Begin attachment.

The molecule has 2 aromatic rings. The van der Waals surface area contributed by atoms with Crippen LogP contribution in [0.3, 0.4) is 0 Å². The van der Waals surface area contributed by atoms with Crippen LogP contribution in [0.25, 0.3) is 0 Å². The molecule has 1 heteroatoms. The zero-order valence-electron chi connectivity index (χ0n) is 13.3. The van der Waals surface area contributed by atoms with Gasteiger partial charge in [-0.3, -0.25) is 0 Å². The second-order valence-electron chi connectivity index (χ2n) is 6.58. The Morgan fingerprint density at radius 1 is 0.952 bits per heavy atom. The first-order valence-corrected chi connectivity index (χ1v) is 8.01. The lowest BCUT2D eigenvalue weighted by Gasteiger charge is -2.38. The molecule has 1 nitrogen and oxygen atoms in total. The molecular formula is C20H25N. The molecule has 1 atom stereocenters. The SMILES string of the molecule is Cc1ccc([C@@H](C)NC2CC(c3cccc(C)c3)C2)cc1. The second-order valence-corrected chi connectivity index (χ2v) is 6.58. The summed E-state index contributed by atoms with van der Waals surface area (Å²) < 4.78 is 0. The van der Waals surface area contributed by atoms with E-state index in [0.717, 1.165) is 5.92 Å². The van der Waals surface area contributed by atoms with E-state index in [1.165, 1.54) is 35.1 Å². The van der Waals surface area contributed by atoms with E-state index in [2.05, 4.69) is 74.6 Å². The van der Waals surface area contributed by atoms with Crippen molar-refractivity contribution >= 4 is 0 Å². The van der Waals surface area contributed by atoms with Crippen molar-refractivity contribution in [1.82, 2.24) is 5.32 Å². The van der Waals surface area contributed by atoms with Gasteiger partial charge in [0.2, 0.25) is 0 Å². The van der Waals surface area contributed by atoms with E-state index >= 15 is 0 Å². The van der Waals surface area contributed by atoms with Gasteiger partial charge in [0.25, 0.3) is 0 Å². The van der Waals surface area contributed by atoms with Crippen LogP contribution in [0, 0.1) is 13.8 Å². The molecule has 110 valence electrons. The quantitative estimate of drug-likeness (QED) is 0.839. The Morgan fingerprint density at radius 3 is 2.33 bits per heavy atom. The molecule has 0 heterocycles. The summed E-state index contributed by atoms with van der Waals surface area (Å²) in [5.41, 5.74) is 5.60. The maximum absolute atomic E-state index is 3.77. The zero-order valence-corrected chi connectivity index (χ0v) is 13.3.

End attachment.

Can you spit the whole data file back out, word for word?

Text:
The molecule has 2 aromatic rings. The van der Waals surface area contributed by atoms with Crippen LogP contribution in [0.3, 0.4) is 0 Å². The van der Waals surface area contributed by atoms with Crippen LogP contribution in [0.25, 0.3) is 0 Å². The molecule has 1 heteroatoms. The zero-order valence-electron chi connectivity index (χ0n) is 13.3. The van der Waals surface area contributed by atoms with Gasteiger partial charge in [-0.3, -0.25) is 0 Å². The second-order valence-electron chi connectivity index (χ2n) is 6.58. The Morgan fingerprint density at radius 1 is 0.952 bits per heavy atom. The first-order valence-corrected chi connectivity index (χ1v) is 8.01. The lowest BCUT2D eigenvalue weighted by Gasteiger charge is -2.38. The molecule has 1 nitrogen and oxygen atoms in total. The molecular formula is C20H25N. The molecule has 1 atom stereocenters. The SMILES string of the molecule is Cc1ccc([C@@H](C)NC2CC(c3cccc(C)c3)C2)cc1. The second-order valence-corrected chi connectivity index (χ2v) is 6.58. The summed E-state index contributed by atoms with van der Waals surface area (Å²) < 4.78 is 0. The van der Waals surface area contributed by atoms with E-state index in [0.717, 1.165) is 5.92 Å². The van der Waals surface area contributed by atoms with E-state index in [1.165, 1.54) is 35.1 Å². The van der Waals surface area contributed by atoms with E-state index in [2.05, 4.69) is 74.6 Å². The van der Waals surface area contributed by atoms with Crippen molar-refractivity contribution >= 4 is 0 Å². The van der Waals surface area contributed by atoms with Crippen molar-refractivity contribution in [1.82, 2.24) is 5.32 Å². The van der Waals surface area contributed by atoms with Gasteiger partial charge in [0.2, 0.25) is 0 Å². The van der Waals surface area contributed by atoms with E-state index >= 15 is 0 Å². The van der Waals surface area contributed by atoms with Gasteiger partial charge in [0.25, 0.3) is 0 Å². The van der Waals surface area contributed by atoms with Crippen LogP contribution in [0, 0.1) is 13.8 Å². The molecule has 110 valence electrons. The quantitative estimate of drug-likeness (QED) is 0.839. The Morgan fingerprint density at radius 3 is 2.33 bits per heavy atom. The molecule has 0 heterocycles. The summed E-state index contributed by atoms with van der Waals surface area (Å²) in [5.41, 5.74) is 5.60. The maximum absolute atomic E-state index is 3.77. The zero-order valence-corrected chi connectivity index (χ0v) is 13.3.